I was so shocked because I have never voted in my life and I keep that stuff away from the kids.

I mean, what?

I’m not advocating schools (or anyone) politically brainwashing kids, but I’m pretty sure that wasn’t the issue here. What this woman seems to have taken umbrage with is the very notion that her son should be educated about the politics that underpins every single aspect of his life – and that is intrinsically linked with her own complete disengagement from the democratic process.

One of the most compelling arguments I have heard from Leave campaigners surrounds the undemocratic nature of the EU. That in itself is open for debate, but is surely a moot point if even within the UK people are opting out of democracy.

Our young people need to understand how the decisions made by different tiers of government impact on their lives – and in order to be able to do that they need to be invited to consider and discuss the choices and challenges we are facing.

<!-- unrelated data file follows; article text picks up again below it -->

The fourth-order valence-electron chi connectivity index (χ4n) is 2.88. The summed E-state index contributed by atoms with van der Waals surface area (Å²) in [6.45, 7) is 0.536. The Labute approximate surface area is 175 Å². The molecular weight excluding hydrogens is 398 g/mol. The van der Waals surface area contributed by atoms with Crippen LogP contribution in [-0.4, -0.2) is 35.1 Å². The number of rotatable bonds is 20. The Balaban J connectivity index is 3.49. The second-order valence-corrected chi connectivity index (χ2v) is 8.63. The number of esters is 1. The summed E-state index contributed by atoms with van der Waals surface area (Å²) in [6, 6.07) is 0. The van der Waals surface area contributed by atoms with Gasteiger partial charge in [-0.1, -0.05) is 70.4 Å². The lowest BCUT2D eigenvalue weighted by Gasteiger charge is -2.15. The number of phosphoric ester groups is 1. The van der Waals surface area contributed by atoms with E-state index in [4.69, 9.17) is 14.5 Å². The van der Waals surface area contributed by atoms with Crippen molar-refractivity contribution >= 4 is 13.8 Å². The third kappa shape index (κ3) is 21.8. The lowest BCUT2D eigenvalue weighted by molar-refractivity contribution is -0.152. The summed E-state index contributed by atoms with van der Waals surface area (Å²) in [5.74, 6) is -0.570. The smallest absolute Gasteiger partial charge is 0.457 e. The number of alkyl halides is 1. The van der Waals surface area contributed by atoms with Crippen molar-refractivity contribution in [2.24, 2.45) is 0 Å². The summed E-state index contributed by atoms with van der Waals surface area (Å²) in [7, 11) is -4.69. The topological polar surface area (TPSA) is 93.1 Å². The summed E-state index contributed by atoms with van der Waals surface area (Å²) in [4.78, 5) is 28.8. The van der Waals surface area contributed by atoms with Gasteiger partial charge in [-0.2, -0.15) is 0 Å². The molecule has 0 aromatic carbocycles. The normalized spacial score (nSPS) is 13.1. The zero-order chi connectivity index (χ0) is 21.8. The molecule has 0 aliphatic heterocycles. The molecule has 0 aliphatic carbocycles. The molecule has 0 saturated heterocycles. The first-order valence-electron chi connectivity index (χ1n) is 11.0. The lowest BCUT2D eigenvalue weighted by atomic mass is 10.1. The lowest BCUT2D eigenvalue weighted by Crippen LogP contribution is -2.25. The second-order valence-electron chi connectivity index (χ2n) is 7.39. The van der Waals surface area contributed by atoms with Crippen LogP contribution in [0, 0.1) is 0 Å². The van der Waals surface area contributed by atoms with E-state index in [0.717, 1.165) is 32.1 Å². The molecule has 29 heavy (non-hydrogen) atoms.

I am looking forward to seeing how my continued discussion with Arthur unfolds. I do hope, though, that it’s against the backdrop of unity rather than division.


What I’ve learnt from standing for election

On a national level, this feels like the most important election we have participated in for a long time. Recent weeks have been filled with optimistic anticipation, a sense that things might really have been about to change for the better. I have been buoyed along by a surge in interest and engagement from people whose views sit firmly on the left. Now that the results of the parliamentary election are in, I have been brought sharply down to earth. But I still have the little corner of hope carved out by my last minute leap into local politics.